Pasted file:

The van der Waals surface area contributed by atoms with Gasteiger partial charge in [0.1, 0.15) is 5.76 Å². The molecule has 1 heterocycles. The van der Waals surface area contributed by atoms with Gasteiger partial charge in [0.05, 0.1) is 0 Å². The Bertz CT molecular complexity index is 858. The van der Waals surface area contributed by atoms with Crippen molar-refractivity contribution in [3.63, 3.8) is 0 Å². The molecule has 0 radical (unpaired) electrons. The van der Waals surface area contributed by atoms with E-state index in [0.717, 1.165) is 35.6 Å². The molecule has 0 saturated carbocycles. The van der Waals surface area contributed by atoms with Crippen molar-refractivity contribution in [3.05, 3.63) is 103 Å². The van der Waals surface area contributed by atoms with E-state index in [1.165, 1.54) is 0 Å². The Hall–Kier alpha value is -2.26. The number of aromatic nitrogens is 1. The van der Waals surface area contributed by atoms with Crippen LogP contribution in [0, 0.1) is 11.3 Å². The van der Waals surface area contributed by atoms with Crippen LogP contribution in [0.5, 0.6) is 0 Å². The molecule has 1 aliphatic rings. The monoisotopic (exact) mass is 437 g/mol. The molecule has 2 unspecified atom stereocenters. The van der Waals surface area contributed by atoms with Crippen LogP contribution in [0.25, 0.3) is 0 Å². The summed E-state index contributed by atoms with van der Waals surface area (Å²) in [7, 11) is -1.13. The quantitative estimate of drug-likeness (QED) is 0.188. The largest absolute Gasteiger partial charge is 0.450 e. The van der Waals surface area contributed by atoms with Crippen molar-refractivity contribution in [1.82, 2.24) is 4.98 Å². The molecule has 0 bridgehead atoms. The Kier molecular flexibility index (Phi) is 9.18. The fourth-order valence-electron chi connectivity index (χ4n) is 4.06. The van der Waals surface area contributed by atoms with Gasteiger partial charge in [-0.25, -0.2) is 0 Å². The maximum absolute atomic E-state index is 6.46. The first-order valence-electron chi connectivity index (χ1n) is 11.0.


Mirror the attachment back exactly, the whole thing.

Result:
The van der Waals surface area contributed by atoms with Gasteiger partial charge in [0.1, 0.15) is 5.76 Å². The molecule has 1 heterocycles. The van der Waals surface area contributed by atoms with Gasteiger partial charge in [0.05, 0.1) is 0 Å². The Bertz CT molecular complexity index is 858. The van der Waals surface area contributed by atoms with Crippen molar-refractivity contribution in [3.63, 3.8) is 0 Å². The molecule has 0 radical (unpaired) electrons. The van der Waals surface area contributed by atoms with E-state index in [0.717, 1.165) is 35.6 Å². The molecule has 0 saturated carbocycles. The van der Waals surface area contributed by atoms with Crippen molar-refractivity contribution in [3.05, 3.63) is 103 Å². The van der Waals surface area contributed by atoms with E-state index in [1.165, 1.54) is 0 Å². The Hall–Kier alpha value is -2.26. The number of aromatic nitrogens is 1. The van der Waals surface area contributed by atoms with Crippen LogP contribution in [0, 0.1) is 11.3 Å². The van der Waals surface area contributed by atoms with Crippen LogP contribution in [0.5, 0.6) is 0 Å². The molecule has 1 aliphatic rings. The monoisotopic (exact) mass is 437 g/mol. The molecule has 2 unspecified atom stereocenters. The van der Waals surface area contributed by atoms with Crippen LogP contribution in [0.25, 0.3) is 0 Å². The summed E-state index contributed by atoms with van der Waals surface area (Å²) in [7, 11) is -1.13. The quantitative estimate of drug-likeness (QED) is 0.188. The largest absolute Gasteiger partial charge is 0.450 e. The van der Waals surface area contributed by atoms with Crippen molar-refractivity contribution in [1.82, 2.24) is 4.98 Å². The molecule has 0 bridgehead atoms. The Kier molecular flexibility index (Phi) is 9.18. The fourth-order valence-electron chi connectivity index (χ4n) is 4.06. The van der Waals surface area contributed by atoms with Gasteiger partial charge in [-0.25, -0.2) is 0 Å². The maximum absolute atomic E-state index is 6.46. The first-order valence-electron chi connectivity index (χ1n) is 11.0.